JOHN PERKINS CUSHING
Other merchants and sea captains of old Boston: being more information about the merchants and sea captains of old Boston who played such an important part in building up the commerce of New England, together with some quaint and curious stories of the sea
John Perkins Cushing, called "Ku-Shing" by the Chinese, sailed for China when only sixteen years old, to take the position of clerk in the counting-house of his uncle, Colonel Thomas Handasyd Perkins. The head of the firm in China at this time was Ephraim Bumstead, who was soon obliged to leave Canton on account of illness, and died at sea. Young Cushing, therefore, arrived in China at this early age to find that he was the only representative of the Perkins firm in the East. Colonel Perkins, on hearing of Mr. Bumstead's death, at once prepared to go to China, but just before sailing he received letters from the young apprentice, who presented the condition of affairs in such a favorable light that the intended journey was abandoned. Cushing managed the affairs of the firm so skilfully that the consignments continually increased. He was soon taken into partnership with the Perkinses and continued with them until the consolidation of their firm with Russell & Co. in 1827.
Mr. Cushing relates an incident that happened concerning one of the Chinese merchants called Yeeshing, with whom he had business transactions, showing the honesty and unselfishness of the average Chinese merchant. On the occasion of the great fire in 1822, large amounts of merchandise were destroyed. Mr. Cushing had placed with Yeeshing five thousand pieces of crapes, valued at $50,000, to be dyed, and there was no insurance upon them, as nothing of the kind existed at Canton. A day or two after the fire Yeeshing entered Mr. Cushing's office....The honest Chinaman had saved Mr. Cushing's crapes, but had lost his own dwelling and its contents, with most of his own goods. Cushing returned to Boston a few years later, having been most successful in his China venture, and soon after his arrival married the only daughter of the Rev. John Sylvester Gardiner of Trinity Church, Boston. It was rumored at the time of his engagement that there was much disappointment among the young marriageable belles of Boston, who, as some one expressed it, "beset him like bumblebees about a lump of sugar."
MARY LOUISA CUSHING
Cushing and his young wife had a wonderful house at Watertown, now a part of Belmont, the latter town being called after the name of his place. His house was one of the finest and most comfortable of any in or near Boston, and was a double one,—a house within a house,—so as to be warm in winter and cool in summer. The spacious grounds and beautiful gardens were open to the public, and thousands of visitors went out there each year. Once when the assessors called upon him to question him as to his taxes, he asked, "What is the entire amount to be raised?" The sum was named by the assessors, whereupon Mr. Cushing said, "You can charge the whole amount to me." The homestead is now the residence of Colonel Everett C. Benton.
Cushing's sons used to spend their week-days in Boston with their grandmother, Mrs. Gardiner, in order to be near school, and on Saturdays, as Mrs. R. B. Forbes relates in one of her letters, the large Cushing carriage came to Temple Place—at that time usually referred to as " The Court "—to take the boys home to Belmont. Mrs. Forbesalso speaks of the wonderful children's parties given by Mr. Cushing, to which the boys and girls of Boston looked forward with joy,—of the haystacks; of the ponies for the children to ride; of the music; of the fire-balloons; of the dancing on the lawn, with the well-known dancing-teacher Papanti in charge; and of the procession of the children to the supper-table. Copley once said that one of these parties was the prettiest scene he had ever witnessed.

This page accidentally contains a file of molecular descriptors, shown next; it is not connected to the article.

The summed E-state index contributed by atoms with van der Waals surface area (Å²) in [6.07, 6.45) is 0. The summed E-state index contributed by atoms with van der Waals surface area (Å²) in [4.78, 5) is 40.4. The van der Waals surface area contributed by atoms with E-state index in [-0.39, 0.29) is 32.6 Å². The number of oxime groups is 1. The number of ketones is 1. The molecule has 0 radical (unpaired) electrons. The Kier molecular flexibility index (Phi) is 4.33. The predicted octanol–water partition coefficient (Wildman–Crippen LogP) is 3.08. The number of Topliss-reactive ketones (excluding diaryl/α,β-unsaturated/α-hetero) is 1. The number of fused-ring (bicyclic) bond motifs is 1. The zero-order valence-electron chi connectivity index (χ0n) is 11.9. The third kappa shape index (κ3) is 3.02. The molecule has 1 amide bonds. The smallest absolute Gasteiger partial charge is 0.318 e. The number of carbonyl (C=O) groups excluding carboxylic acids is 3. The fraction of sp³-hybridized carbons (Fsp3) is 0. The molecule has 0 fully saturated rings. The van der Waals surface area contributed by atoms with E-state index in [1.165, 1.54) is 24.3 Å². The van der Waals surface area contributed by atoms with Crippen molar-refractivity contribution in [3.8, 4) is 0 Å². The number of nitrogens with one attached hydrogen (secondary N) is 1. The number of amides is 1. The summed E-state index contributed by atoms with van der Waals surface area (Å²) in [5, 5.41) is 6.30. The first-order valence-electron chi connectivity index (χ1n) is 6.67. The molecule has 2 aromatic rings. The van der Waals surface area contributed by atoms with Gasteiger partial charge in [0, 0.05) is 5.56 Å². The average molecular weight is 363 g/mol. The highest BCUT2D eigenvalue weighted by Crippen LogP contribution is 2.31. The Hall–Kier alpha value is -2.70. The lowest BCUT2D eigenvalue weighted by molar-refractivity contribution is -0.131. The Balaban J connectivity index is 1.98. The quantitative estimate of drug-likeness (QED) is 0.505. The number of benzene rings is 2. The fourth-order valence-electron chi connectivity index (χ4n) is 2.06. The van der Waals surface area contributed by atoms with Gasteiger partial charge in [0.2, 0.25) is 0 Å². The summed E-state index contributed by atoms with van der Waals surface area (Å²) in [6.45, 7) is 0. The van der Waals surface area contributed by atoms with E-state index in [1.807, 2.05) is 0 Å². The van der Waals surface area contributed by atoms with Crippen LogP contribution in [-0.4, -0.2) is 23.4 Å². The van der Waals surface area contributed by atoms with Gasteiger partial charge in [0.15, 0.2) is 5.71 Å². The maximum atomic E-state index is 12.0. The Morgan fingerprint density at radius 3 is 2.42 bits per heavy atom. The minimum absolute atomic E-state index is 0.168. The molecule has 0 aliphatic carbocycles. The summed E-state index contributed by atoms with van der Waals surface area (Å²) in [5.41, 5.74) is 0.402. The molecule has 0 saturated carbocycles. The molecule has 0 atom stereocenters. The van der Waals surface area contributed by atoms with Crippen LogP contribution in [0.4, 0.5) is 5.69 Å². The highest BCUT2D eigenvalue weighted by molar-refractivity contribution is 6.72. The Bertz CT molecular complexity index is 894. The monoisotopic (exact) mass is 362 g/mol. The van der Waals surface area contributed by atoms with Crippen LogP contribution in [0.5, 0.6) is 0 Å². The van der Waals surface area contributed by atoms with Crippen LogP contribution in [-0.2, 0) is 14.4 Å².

The fete of June 17, 1840, seems to have been especially attractive, and as the children left the grounds they shouted, "Hurrah for Cushing forever!" There were many boys and girls there whose fathers were on the water or in foreign countries, and one little child on being asked where his father was, answered, "Dear papa done Tanton" (gone Canton). The mention of Temple Place suggests the remark of an old Bostonian to whom a certain family had given an opinion that he thought to be wrong; with a twinkle in his eye, he said, " I dare say they are wrong; you know, they do not live in Temple Place!" The Cushing townhouse stood where Nos. 25 and 27 are to-day on Temple Place.
Cushing was very fond of the Perkins family, and often brought to the house presents of large boxes of the finest white sugar. He spent much time at their house, and when one heard "deuce, ace, tray," it was safe to assume that either William Appleton or Cushing was engaged in a backgammon contest with Colonel Perkins. Cushing enjoyed at the Perkins house the often-described cambric teas, the dipped toast, the oblong squares of gingerbread marked out so carefully in parallel lines, and the delicious East India preserves; he was also one of those present at the last Thanksgiving dinner that the Colonel and his wife had together. He took an active part in public enterprises, and was one of the most benevolent and respected citizens of the State. He was of a very retiring disposition, and it is believed that there is no picture of him in existence.
Massachusetts State Representatives Edward Whitman Chapin, Benjamin Connor Currier, John Cushing, John Edward Fitzgerald, Jesse Edson Keith, Asa Porter Morse, Andrew Marathon Morton, Daniel Augustus Patch, John Perkins, Francis Edward Porter, John Warren Regan, Nathan Beebe Seaver